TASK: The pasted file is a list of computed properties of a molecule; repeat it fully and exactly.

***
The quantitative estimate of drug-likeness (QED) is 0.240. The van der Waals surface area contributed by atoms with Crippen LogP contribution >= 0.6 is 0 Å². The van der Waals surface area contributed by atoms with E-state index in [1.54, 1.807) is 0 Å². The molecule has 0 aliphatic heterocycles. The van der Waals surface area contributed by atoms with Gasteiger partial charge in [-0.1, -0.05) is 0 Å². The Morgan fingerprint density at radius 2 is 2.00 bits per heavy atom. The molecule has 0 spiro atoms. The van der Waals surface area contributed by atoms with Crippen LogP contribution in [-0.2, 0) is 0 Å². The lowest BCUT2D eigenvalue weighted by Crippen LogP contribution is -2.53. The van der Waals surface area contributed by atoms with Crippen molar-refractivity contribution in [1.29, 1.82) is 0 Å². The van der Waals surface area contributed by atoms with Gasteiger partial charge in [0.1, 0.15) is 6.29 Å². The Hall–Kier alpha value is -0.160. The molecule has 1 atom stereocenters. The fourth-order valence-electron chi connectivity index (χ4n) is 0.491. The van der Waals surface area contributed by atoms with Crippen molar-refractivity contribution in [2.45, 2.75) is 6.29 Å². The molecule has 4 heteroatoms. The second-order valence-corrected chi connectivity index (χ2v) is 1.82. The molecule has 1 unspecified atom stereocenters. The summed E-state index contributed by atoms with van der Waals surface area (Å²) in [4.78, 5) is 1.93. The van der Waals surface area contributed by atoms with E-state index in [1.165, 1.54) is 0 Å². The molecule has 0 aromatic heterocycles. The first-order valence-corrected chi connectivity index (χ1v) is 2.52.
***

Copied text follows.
The quantitative estimate of drug-likeness (QED) is 0.240. The van der Waals surface area contributed by atoms with Crippen LogP contribution >= 0.6 is 0 Å². The van der Waals surface area contributed by atoms with E-state index in [1.54, 1.807) is 0 Å². The molecule has 0 aliphatic heterocycles. The van der Waals surface area contributed by atoms with Gasteiger partial charge in [-0.1, -0.05) is 0 Å². The Morgan fingerprint density at radius 2 is 2.00 bits per heavy atom. The molecule has 0 spiro atoms. The van der Waals surface area contributed by atoms with Crippen LogP contribution in [-0.2, 0) is 0 Å². The lowest BCUT2D eigenvalue weighted by Crippen LogP contribution is -2.53. The van der Waals surface area contributed by atoms with Crippen molar-refractivity contribution in [1.29, 1.82) is 0 Å². The van der Waals surface area contributed by atoms with Gasteiger partial charge in [0.1, 0.15) is 6.29 Å². The Hall–Kier alpha value is -0.160. The molecule has 1 atom stereocenters. The fourth-order valence-electron chi connectivity index (χ4n) is 0.491. The van der Waals surface area contributed by atoms with Crippen molar-refractivity contribution in [2.45, 2.75) is 6.29 Å². The molecule has 4 heteroatoms. The second-order valence-corrected chi connectivity index (χ2v) is 1.82. The molecule has 1 unspecified atom stereocenters. The summed E-state index contributed by atoms with van der Waals surface area (Å²) in [4.78, 5) is 1.93. The van der Waals surface area contributed by atoms with E-state index in [1.165, 1.54) is 0 Å². The molecule has 0 aromatic heterocycles. The first-order valence-corrected chi connectivity index (χ1v) is 2.52.